As the nation marks mental health month, experts have stressed the critical role of work as a protective factor in the overall wellbeing of disadvantaged Australians.
Australia’s disability employment gap, which stands at over 30%, has been largely unchanged since 2003, putting it behind OECD economies, including Italy, Finland, France and Sweden.
According to figures from the Australian Human Rights Commission, the labour force participation rate for people with disability aged 15–64 years is 53.4%, compared to 84.1% of people the same age without disability, highlighting the need to improve and expand employment pathways.
Australia’s leading mental health expert and Co-Director of Health and Policy at the University of Sydney’s Brain and Mind Centre, Professor Ian Hickie today highlighted the critical role of work as a protective factor in the mental health and wellbeing of disadvantaged Australians.
‘Work is a protective factor for good mental health’
Speaking at the National Employment Services Association (NESA) 2023 National Conference in Brisbane today, Professor Hickie noted the human cost of joblessness, particularly for those Australians who are already facing multiple barriers to employment.
“We know that work is a protective factor for good mental health and being out of work puts people at risk of depression, anxiety and lower self-esteem,” Professor Hickie said.
“It’s already difficult for the average job seeker and even harder for Australians who are behind the eight ball because they are facing entrenched disadvantage.”
Hickie said this can include limited education, being a young person with little work experience, living with a disability or health issue, having a criminal history, or coming from a background of intergenerational unemployment.
“It’s critical that we develop pathways to help people gain security in employment and to encourage more inclusive and accommodating job design and workplace practices.”
NESA Chief Executive, Kathryn Mandla, said that it is vital to give disadvantaged job seekers the opportunity to experience the dignity of paid work and the resultant benefits of economic stability, social inclusion and a stronger self-identity.
“But it can’t just be any job – it has to be the right job,” Mandla said. “That requires more investment in the skills and resources available to employment service providers and prospective employers, so they are better able to ensure a job seeker keeps that job once they’ve landed it.”
Mandla pointed out that with worker shortages in many sectors and slowing productivity across the economy, there is a need to access the untapped potential of more than 500,000 Australians that NESA’s members are currently supporting through tailored labour assistance programs.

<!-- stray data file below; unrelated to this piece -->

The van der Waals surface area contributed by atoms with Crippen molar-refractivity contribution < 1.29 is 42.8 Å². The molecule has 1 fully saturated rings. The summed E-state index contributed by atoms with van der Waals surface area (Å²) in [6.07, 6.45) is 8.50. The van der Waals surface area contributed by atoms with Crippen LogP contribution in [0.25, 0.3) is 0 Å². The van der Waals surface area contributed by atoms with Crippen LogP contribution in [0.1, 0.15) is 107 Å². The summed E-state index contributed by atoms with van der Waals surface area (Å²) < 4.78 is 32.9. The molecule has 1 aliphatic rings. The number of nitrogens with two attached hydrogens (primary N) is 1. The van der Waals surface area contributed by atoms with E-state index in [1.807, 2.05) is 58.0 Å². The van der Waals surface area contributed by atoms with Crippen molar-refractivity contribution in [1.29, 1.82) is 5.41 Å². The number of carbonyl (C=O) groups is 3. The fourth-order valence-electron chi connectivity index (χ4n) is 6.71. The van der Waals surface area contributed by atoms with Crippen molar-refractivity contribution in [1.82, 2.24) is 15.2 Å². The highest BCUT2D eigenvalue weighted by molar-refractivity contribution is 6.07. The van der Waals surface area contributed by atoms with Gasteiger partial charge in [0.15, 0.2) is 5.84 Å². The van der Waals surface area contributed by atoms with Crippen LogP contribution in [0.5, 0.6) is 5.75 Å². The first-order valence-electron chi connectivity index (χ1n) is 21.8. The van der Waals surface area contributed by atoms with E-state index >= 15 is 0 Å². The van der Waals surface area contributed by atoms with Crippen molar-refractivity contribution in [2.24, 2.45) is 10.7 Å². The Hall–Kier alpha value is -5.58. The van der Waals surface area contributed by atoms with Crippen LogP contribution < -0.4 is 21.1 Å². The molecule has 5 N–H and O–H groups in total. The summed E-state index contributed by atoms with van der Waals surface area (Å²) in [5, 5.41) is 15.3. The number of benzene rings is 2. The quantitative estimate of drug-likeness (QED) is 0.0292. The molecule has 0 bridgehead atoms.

“Emphasising short-term exits from income support without helping job seekers secure better-quality and ongoing employment, increases the risk that they fall into unemployment again.”
Professor Hickie said it was also important to debunk the myth that people with a mental health issue such as depression need time off work to get well.
“The truth is we don’t get well to go to work – we go to work to get well,” Professor Hickie said.
Mandla said it’s more than just helping people to get a job.
“It’s about lifetime wellbeing and a fair go for all Australians who can and want to work.”
Sizable long-term economic benefits
Research from the Australian Government’s disability employment hub JobAccess shows the estimated economic benefits of employing people with disability would add over $50bn to GDP by 2050 if Australia moved up into the top eight OECD countries for the employment of people with disability.
The study, released in March this year, found that disability-inclusive businesses grow profits more than four times faster than their peers; employees with disability stay on the job four months longer on average than those without disability; and people with disability are safer in the workplace and have 34% fewer accidents than other employees.
“Despite a strong business case, there is an employment bias against people with disability. Managers and employers are often concerned that productivity benefits might not be enough to justify costs to the business,” JobAccess General Manager Daniel Valiente-Riedl said.
“But Australian and global research tells a completely different story. Discrimination remains very real. Some employers aren’t hiring people with disability because of attitudes and stereotypes that are simply incorrect.”